According to the results of a trial published in Obstetrics and Gynecology, the use of antenatal dexamethasone is associated with a lower rate of neonatal intraventricular haemorrhage than betamethasone, although both agents are effective at reducing overall neonatal morbidity and mortality.
In the double-blind Antenatal Betamethasone Compared with Dexamethasone (Betacode) trial, investigators randomised women at risk for preterm delivery to treatment with antenatal betamethasone (n=100) or dexamethasone (n=105). Exclusion criteria included clinical chorioamnionitis, foetal structural and chromosomal abnormalities, prior antenatal steroid exposure, and steroid use for other indications.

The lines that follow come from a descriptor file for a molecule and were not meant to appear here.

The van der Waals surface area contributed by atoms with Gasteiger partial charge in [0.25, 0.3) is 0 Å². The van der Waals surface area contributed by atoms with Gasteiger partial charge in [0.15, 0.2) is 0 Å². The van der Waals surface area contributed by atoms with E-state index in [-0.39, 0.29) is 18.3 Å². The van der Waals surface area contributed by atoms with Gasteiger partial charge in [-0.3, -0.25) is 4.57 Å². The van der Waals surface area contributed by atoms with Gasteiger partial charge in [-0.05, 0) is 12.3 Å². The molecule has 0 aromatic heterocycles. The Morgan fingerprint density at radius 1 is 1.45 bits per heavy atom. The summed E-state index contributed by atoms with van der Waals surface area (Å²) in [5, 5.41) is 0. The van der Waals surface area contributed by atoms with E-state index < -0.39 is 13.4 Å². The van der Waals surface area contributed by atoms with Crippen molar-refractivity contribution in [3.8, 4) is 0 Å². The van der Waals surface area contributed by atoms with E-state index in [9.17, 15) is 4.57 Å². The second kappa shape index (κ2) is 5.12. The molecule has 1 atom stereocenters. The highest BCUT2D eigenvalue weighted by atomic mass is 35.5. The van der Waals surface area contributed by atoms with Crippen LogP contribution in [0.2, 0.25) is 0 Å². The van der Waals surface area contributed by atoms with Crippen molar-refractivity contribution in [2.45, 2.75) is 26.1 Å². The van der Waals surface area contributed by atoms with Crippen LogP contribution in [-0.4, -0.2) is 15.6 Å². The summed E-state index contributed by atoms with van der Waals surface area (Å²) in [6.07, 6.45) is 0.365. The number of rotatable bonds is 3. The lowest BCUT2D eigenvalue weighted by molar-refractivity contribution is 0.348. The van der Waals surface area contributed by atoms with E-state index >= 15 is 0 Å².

The main results were as follows:
The authors state that their study "largely supports the continuing use of both betamethasone and dexamethasone in the treatment of women at risk of preterm delivery…However, dexamethasone seems to be more effective in reducing the rate of intraventricular haemorrhage compared with betamethasone”.
An accompanying editorial discusses the study.
[Editor's note: this summary was taken from the abstract only, as the full text was not accessible at the time of posting]